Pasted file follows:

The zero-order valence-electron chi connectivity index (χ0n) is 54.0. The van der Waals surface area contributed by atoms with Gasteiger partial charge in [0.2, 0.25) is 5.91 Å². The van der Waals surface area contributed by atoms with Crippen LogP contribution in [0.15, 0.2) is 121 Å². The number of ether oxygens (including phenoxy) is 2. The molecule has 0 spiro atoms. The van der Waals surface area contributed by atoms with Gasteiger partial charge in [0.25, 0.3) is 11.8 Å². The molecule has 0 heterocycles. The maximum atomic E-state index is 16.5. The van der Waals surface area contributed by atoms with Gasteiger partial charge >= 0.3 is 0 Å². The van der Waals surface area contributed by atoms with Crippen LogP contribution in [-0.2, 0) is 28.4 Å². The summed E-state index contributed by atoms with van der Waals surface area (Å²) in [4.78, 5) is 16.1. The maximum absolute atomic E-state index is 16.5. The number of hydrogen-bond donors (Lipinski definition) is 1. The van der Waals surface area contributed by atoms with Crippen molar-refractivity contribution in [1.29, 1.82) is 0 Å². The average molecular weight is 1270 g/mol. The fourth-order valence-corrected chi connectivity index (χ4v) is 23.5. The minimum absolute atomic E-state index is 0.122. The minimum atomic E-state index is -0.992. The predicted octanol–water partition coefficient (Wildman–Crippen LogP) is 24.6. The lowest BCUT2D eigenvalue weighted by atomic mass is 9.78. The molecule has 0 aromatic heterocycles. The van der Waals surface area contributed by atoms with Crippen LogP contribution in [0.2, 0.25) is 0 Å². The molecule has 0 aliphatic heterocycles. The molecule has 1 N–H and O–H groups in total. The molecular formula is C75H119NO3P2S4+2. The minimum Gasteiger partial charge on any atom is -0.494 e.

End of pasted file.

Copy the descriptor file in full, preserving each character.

The zero-order valence-electron chi connectivity index (χ0n) is 54.0. The van der Waals surface area contributed by atoms with Gasteiger partial charge in [0.2, 0.25) is 5.91 Å². The van der Waals surface area contributed by atoms with Crippen LogP contribution in [0.15, 0.2) is 121 Å². The number of ether oxygens (including phenoxy) is 2. The molecule has 0 spiro atoms. The van der Waals surface area contributed by atoms with Gasteiger partial charge in [0.25, 0.3) is 11.8 Å². The molecule has 0 heterocycles. The maximum atomic E-state index is 16.5. The van der Waals surface area contributed by atoms with Gasteiger partial charge >= 0.3 is 0 Å². The van der Waals surface area contributed by atoms with Crippen LogP contribution in [-0.2, 0) is 28.4 Å². The summed E-state index contributed by atoms with van der Waals surface area (Å²) in [4.78, 5) is 16.1. The maximum absolute atomic E-state index is 16.5. The number of hydrogen-bond donors (Lipinski definition) is 1. The van der Waals surface area contributed by atoms with Crippen molar-refractivity contribution in [1.29, 1.82) is 0 Å². The average molecular weight is 1270 g/mol. The fourth-order valence-corrected chi connectivity index (χ4v) is 23.5. The minimum absolute atomic E-state index is 0.122. The minimum atomic E-state index is -0.992. The predicted octanol–water partition coefficient (Wildman–Crippen LogP) is 24.6. The lowest BCUT2D eigenvalue weighted by atomic mass is 9.78. The molecule has 0 aromatic heterocycles. The van der Waals surface area contributed by atoms with Crippen LogP contribution in [0.2, 0.25) is 0 Å². The molecule has 0 aliphatic heterocycles. The molecule has 1 N–H and O–H groups in total. The molecular formula is C75H119NO3P2S4+2. The minimum Gasteiger partial charge on any atom is -0.494 e.